And then he’ll settle down there’s a quiet little town
And forget about everything

But you know he’ll always keep movin’
You know he’s never gonna stop movin
Cus he’s rollin’
He’s the rollin’ stone

And when you wake up it’s a new mornin’
The sun is shinin’ it’s a new morning
You’re goin’
You’re goin’ home.[/expand]

This song has a particularly great origin story. Instead of re-telling it here, click on the Song’s name. It’s short enough, and it involves jamming musicians and corporate lawyers. Just got, read it. I’ll wait for you.

Told you it was funny, didn’t I?

Now to the song. It opens in a really weird way. Like the opening tune to a 70s medical drama. Looking at its date of inception, that isn’t surprising. But it then immediately transforms into those awesome, crystal-clear and entrancing saxophone tones. This sax riff is probably the most known sax riff world wide. I’m willing to bet that each and every one of you knows it, even though you’ve never heard the song in its entirety. The guitar solo later on is also a damn-near masterpiece. The way they portray it in the video is perfectly fitting for the mood of this song.

Sunglasses, laid back, utterly in-the-moment. Giving it its fullest and best. … The way you should live life, if you ask me.

The song as a whole is parts soothing and parts upbeat. In a really good mixture. It’s generally more of a summer song that way, for me, but it’s also a “nightside” song. Test it out. Get together with some friends for a party lasting into the night and put this song when you’re all relaxed and slightly quieter. Smiling into your drinks, remembering fond memories or looking back at the last, great conversation. Put this song in RIGHT THE FUCK THEN. And watch people smile some more. I guarantee those smiles with the right crowd of intimate, good friends.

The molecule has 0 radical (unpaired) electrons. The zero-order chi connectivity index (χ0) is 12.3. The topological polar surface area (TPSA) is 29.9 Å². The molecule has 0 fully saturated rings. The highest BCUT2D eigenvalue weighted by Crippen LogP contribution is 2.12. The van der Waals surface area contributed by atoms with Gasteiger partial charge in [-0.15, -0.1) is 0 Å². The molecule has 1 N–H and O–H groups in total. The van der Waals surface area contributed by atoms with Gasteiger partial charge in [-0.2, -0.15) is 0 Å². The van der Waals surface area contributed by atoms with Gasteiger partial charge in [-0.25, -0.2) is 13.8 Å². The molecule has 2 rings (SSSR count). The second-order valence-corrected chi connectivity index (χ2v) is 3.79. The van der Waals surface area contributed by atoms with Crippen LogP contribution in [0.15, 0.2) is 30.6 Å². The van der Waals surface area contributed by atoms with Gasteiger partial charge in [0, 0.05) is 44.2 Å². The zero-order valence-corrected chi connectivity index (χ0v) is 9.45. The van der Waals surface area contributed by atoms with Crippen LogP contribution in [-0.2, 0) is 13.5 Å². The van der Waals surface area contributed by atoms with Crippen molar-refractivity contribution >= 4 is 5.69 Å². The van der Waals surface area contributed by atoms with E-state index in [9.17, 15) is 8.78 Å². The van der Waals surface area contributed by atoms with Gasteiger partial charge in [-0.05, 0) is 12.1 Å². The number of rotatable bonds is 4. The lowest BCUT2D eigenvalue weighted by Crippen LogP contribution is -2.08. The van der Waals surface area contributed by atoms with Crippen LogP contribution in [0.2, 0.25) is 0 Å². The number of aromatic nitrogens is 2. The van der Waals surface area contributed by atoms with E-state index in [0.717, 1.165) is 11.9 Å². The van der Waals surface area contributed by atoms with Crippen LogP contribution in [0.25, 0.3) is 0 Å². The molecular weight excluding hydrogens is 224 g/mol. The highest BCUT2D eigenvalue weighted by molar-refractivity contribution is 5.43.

I also want to take the last verse for myself and the ending of this year and the upcoming beginning of the next.

“And when you wake up it’s a new mornin’
The sun is shinin’ it’s a new morning
You’re goin’
You’re goin’ home.”

This song’s also a small oddity. It’s not all that in-tune with the rest of the album. As such, I wouldn’t recommend the whole album to a friend. I really wouldn’t. It’s my cup of tea, but it’s… On the edge. Most of you wouldn’t like it. BUT! (And that’s a MC Frontalot kind of but!) But go to Amazon or iTunes and buy this song. You won’t be disappointed. :)

Oh, yeah. Remember that party where you should put this song on?
Follow it with this one, and just… Float away.
I also recommend good Whiskey as the drink-soundtrack to this chillness-soundtrack.

Dave Stewart & Candy Dulfer – Lily Was Here | 1989 | Smooth Jazz

Let’s get it on early today.

And with something truly epic today. Something now 40 years old and filled with spirit and energy that is so often simply lacking or minimized in contemporary rock music to maximize profit and audience appeal.

I want to introduce those of you who don’t know it yet to “The Battle of Evermore” by Led Zeppelin, from their fourth album. The one that also featured “Stairway to Heaven”. I’m not showcasing Stairway to Heaven today because of two reasons. One: Almost everyone I know, knows this song. Two: It would take more time than I have today to put all my thoughts about it to the screen.

Led Zeppelin – The Battle of Evermore [IV] | 1971 | Rock

[expand title=”Lyrics”]Queen of Light took her bow, And then she turned to go,
The Prince of Peace embraced the gloom, And walked the night alone.

Oh, dance in the dark of night, Sing to the morning light.
The dark Lord rides in force tonight, And time will tell us all.

Oh, throw down your plow and hoe, Rest not to lock your homes.